Photos of Sanguinaria canadensis, Bloodroot.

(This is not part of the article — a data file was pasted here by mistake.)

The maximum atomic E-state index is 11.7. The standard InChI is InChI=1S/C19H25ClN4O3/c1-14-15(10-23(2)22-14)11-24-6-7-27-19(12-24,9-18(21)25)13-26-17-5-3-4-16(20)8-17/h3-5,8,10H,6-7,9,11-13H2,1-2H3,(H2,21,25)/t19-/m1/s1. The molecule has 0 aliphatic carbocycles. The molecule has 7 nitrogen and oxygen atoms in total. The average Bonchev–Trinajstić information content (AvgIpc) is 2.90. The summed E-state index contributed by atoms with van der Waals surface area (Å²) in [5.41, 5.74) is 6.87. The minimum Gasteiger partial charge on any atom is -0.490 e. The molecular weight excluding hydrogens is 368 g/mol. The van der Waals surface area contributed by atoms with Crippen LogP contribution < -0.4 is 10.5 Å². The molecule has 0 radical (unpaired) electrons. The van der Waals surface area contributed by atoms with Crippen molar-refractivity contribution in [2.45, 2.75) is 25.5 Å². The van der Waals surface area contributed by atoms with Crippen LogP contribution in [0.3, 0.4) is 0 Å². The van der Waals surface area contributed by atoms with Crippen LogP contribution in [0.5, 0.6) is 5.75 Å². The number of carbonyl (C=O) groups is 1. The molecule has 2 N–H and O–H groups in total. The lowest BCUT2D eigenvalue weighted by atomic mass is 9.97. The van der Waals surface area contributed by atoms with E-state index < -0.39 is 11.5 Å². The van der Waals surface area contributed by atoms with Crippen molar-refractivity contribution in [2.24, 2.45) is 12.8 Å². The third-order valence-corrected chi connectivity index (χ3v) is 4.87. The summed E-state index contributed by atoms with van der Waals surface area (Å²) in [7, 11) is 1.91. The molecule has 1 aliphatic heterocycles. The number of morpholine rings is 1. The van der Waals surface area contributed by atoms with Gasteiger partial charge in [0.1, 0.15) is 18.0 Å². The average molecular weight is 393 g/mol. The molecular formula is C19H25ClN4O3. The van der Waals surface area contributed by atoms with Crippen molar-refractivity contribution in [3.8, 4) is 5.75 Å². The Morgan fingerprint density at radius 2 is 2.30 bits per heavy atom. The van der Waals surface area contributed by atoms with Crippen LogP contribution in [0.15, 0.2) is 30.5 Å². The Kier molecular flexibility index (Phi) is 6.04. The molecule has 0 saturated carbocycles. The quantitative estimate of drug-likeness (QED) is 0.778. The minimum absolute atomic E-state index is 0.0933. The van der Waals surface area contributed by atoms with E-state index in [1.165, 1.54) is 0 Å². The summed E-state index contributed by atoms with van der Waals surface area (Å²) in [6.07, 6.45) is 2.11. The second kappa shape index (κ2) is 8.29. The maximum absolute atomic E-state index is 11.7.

Sanguinaria canadensis, Bloodroot attracted much attention by the early nineteenth century medical community. Externally, the dried roots was used as a wash to treat “ill-conditioned ulcer.” It served an expectorant ingredient in cough preparations. It was considered to be an emetic and cathartic. Even a small dose of the fresh root was well-known to produce symptoms such as heart-burn, nausea, faintness, vertigo, diminished vision, and vomiting. This early-blooming poppy family member contains benzophenanthridine alkaloids, including sanguinarine.

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